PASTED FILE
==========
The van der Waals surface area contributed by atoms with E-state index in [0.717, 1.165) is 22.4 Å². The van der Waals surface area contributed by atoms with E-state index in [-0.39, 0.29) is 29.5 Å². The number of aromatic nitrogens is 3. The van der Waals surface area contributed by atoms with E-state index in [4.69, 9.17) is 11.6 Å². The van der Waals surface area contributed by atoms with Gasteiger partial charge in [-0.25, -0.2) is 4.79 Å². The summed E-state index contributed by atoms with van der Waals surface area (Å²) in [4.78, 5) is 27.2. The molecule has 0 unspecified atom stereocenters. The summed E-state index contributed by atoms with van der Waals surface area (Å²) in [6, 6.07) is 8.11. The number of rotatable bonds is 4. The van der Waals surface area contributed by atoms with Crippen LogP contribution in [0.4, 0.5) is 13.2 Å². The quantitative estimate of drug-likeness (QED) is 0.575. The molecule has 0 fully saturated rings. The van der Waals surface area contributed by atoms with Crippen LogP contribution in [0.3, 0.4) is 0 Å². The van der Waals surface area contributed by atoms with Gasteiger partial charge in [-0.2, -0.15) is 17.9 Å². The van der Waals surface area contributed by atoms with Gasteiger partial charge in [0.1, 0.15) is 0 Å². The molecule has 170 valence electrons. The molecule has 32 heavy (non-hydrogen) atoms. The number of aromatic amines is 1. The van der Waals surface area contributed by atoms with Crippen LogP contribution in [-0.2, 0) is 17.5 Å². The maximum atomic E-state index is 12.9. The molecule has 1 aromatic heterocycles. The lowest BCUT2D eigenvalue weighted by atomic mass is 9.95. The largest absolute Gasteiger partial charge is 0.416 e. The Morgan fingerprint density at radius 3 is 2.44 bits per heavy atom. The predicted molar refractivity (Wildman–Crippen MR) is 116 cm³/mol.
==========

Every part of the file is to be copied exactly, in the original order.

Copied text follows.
The van der Waals surface area contributed by atoms with E-state index in [0.717, 1.165) is 22.4 Å². The van der Waals surface area contributed by atoms with E-state index in [-0.39, 0.29) is 29.5 Å². The number of aromatic nitrogens is 3. The van der Waals surface area contributed by atoms with E-state index in [4.69, 9.17) is 11.6 Å². The van der Waals surface area contributed by atoms with Gasteiger partial charge in [-0.25, -0.2) is 4.79 Å². The summed E-state index contributed by atoms with van der Waals surface area (Å²) in [4.78, 5) is 27.2. The molecule has 0 unspecified atom stereocenters. The summed E-state index contributed by atoms with van der Waals surface area (Å²) in [6, 6.07) is 8.11. The number of rotatable bonds is 4. The van der Waals surface area contributed by atoms with Crippen LogP contribution in [0.4, 0.5) is 13.2 Å². The quantitative estimate of drug-likeness (QED) is 0.575. The molecule has 0 fully saturated rings. The van der Waals surface area contributed by atoms with Crippen LogP contribution in [0.3, 0.4) is 0 Å². The van der Waals surface area contributed by atoms with Gasteiger partial charge in [-0.2, -0.15) is 17.9 Å². The van der Waals surface area contributed by atoms with Gasteiger partial charge in [0.1, 0.15) is 0 Å². The molecule has 170 valence electrons. The molecule has 32 heavy (non-hydrogen) atoms. The number of aromatic amines is 1. The van der Waals surface area contributed by atoms with Crippen LogP contribution in [-0.2, 0) is 17.5 Å². The maximum atomic E-state index is 12.9. The molecule has 1 aromatic heterocycles. The lowest BCUT2D eigenvalue weighted by atomic mass is 9.95. The largest absolute Gasteiger partial charge is 0.416 e. The Morgan fingerprint density at radius 3 is 2.44 bits per heavy atom. The predicted molar refractivity (Wildman–Crippen MR) is 116 cm³/mol.